"The Pain Doesn't Have to Control You." A Qualitative Evaluation of Three Pain Clinics Teaching Nonopioid Pain Management Strategies

Author: Marc T Braverman1, Karen M Volmar2, Diana J Govier3
1 School of Social and Behavioral Health Sciences, 2694Oregon State University, Corvallis, OR, USA.
2 Department of Health Policy and Management, 41474University of North Carolina at Chapel Hill, Chapel Hill, NC, USA.
3 VA HSR&D Center to Improve Veteran Involvement in Care, Portland, OR, USA.
Conference/Journal: Am J Health Promot
Date published: 2022 Sep 2
Other: Special Notes: doi: 10.1177/08901171221119799. , Word Count: 232

To explore factors related to effectiveness of nonpharmacological treatment for opioid-dependent patients suffering with chronic pain.

A qualitative study incorporating individual interviews and focus group interviews.

3 rural Oregon nonopioid pain management clinics.

A 10-week nonpharmacological educational program incorporating cognitive-behavioral therapy, movement therapy, mindfulness, and other skills.

Participants and methods:
Across sites, we conducted 9 individual interviews with clinic staff and 3 focus group interviews with 34 patients who had participated in the course. Thematic analysis was used to identify themes within and across respondent groups.

Analysis revealed 4 primary themes: program goals; program benefits; characteristics of patients who benefit from the program; coordination of clinic experiences with other care. Several primary findings can be highlighted. The clinics focused on improving patients' quality of life, while opioid use reduction was a potential secondary benefit, driven by patients. Major program benefits included enhanced pain self-management skills, patients' greater assertiveness in communications with healthcare providers, and, in numerous cases, opioid use reduction. Participants were unanimous that predisposition toward active self-management of one's pain was an essential factor for positive outcomes. Patients reported considerable variability in providers' understanding of their clinic participation.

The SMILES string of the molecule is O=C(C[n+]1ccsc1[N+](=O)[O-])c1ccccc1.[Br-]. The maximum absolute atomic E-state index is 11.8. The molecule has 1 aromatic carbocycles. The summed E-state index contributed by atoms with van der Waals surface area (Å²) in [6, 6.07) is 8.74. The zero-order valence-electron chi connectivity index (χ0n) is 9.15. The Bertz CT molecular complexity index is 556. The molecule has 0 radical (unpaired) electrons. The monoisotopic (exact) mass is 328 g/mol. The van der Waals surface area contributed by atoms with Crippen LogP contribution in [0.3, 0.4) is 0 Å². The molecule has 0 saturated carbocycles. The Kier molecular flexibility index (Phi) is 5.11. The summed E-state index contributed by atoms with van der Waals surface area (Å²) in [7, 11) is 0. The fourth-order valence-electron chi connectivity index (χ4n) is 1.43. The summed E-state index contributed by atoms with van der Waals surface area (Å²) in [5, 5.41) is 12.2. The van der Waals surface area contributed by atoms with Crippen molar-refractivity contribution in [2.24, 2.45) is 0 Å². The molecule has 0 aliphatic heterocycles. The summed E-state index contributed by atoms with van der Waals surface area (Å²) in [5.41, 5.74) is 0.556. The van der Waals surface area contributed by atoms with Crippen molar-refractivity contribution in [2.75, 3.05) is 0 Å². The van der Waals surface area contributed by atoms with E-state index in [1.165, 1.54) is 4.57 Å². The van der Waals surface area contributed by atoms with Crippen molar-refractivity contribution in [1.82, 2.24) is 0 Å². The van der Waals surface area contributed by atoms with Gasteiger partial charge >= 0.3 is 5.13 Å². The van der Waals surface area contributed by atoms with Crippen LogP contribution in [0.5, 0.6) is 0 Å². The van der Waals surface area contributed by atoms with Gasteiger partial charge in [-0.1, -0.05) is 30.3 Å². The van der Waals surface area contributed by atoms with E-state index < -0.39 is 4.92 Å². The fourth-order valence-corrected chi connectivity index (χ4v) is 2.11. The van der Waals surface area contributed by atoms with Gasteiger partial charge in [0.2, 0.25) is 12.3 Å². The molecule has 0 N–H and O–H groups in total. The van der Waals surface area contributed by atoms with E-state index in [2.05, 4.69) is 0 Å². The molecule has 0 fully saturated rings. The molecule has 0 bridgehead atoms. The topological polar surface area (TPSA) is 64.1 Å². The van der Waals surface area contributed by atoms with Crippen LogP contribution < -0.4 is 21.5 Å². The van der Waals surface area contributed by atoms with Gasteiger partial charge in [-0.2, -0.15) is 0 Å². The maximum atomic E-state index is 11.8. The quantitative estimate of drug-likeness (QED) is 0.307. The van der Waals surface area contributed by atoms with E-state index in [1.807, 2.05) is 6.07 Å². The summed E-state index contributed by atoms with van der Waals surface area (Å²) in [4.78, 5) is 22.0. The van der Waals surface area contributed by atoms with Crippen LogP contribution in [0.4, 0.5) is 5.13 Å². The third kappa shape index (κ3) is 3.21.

Nonpharmacological approaches for treating chronic pain can be effective for many patients. Clinics teaching these approaches should be more fully integrated into the healthcare system.

Keywords: chronic pain; nonopioid pain treatment; nonopioid therapy; nonpharmacological pain treatment; pain management; qualitative research.

PMID: 36053192 DOI: 10.1177/08901171221119799